The Purpose of Politics
[Originally written on 24 April 2007]
Politics exerts an enormous level of influence over the lives of a nation’s citizenry. This is its effect, but what is its purpose? What is its nature? These are vital questions, for the purpose of politics is inextricably related to the purpose of society. Throughout history, the purpose of politics has been pondered by intellectual giants, and the answers offered vary. Today the presentation of this question to Americans would likely provoke answers such as ‘to keep the peace,’ ‘to ensure the dispensing of justice,’ and ‘to protect the rights of the people.’ Indeed, the assurance of security, justice and equal rights comprise the most fundamental tenets of American society and its political system. Their importance is widely agreed upon. This was not always the case, however. The sharply contrasting philosophical works of Niccolo Machiavelli, Thomas Hobbes and Immanuel Kant illustrate the difficulty of reaching a definitive conclusion on the purpose of politics and the ideal arrangements to fulfill this purpose.
Niccolo Machiavelli assumed a view of politics which likely would be regarded as quite controversial today. Politics need not, according to Machiavelli, concern itself with the rights of citizens, the dispensing of justice or the assurance of equality. According to Machiavelli, the only aim of politics is to preserve and enhance political power. Indeed, The Prince is not a work offering an ideal political arrangement assuring the greatest possible freedom, equality and justice for its people, but rather a blueprint for the maintaining of political rule regardless of what actions are required to achieve this. Indeed, Machiavelli explicitly warns of the dangers freedom presents to the prince: “whoever becomes the ruler of a free city and does not destroy it, can expect to be destroyed by it” (Machiavelli 18). The unlimited suppression of human freedom, a tactic generally frowned upon in contemporary times, is in Machiavelli’s view fully permissible if it is necessary to assure the preservation of political power. Contemptuous and manipulative tactics are endorsed by Machiavelli to ensure this end. It is unnecessary for a prince, according to Machiavelli, to possess ethical and moral principles, but only necessary to appear to possess them. A prince “ought to be both feared and loved,” but “it is much safer to be feared than loved” (Machiavelli 61). Politics then, to Machiavelli is not a means to an end but it is an end in itself; it exists to facilitate the advancement of the ruler rather than the ruled.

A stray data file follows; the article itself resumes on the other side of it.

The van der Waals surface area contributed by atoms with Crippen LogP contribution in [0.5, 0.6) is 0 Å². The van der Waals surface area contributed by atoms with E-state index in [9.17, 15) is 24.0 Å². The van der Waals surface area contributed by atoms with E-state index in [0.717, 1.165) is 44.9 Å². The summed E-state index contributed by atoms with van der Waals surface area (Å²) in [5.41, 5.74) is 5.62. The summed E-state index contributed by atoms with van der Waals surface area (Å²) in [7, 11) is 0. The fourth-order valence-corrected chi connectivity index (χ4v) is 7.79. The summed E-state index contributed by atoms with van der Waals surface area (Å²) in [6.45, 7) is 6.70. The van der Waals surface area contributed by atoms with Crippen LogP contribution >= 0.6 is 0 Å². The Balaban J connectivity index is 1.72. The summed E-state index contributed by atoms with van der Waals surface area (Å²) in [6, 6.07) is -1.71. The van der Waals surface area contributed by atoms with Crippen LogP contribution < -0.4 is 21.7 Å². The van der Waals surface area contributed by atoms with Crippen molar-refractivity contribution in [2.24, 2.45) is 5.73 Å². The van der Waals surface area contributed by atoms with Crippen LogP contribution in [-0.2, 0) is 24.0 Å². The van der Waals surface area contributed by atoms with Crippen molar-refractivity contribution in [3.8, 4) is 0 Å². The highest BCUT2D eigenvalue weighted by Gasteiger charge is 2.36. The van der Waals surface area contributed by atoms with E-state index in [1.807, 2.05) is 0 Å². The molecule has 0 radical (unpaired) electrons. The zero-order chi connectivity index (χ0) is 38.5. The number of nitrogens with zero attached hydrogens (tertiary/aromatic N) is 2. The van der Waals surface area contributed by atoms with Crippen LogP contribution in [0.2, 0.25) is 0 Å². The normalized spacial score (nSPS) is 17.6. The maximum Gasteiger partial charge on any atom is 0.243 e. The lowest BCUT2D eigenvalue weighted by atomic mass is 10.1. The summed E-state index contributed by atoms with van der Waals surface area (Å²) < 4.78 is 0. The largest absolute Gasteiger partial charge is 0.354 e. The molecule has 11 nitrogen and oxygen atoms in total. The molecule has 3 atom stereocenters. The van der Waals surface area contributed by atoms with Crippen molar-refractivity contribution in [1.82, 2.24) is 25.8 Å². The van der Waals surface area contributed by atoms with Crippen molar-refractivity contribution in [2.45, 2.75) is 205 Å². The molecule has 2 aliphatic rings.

Hobbes, describing man’s existence in the state of nature as “solitary, poor, nasty, brutish and short” makes abundantly clear his conception of the purpose of politics: to help man escape his barbaric natural state and enjoy the benefit of civilized society (Hobbes 70). According to Hobbes, man’s natural state is a state of war, and in this state, “the notions of Right and Wrong, Justice and Injustice have there no place” (Hobbes 71). Hobbes notes that “where there is no common power, there is no law; where no Law; no injustice” (Hobbes 71). In a civilized society, these concepts exist, and not only do they exist, but they are of foremost concern. Politics, then, exists to counter the barbarity of nature. Men, fearing the consequences of the vulgar existence which the absence of law and order entails, enter into a social contract and relinquish their absolute rights to the Leviathan, the sovereign governing entity responsible for maintaining the peace.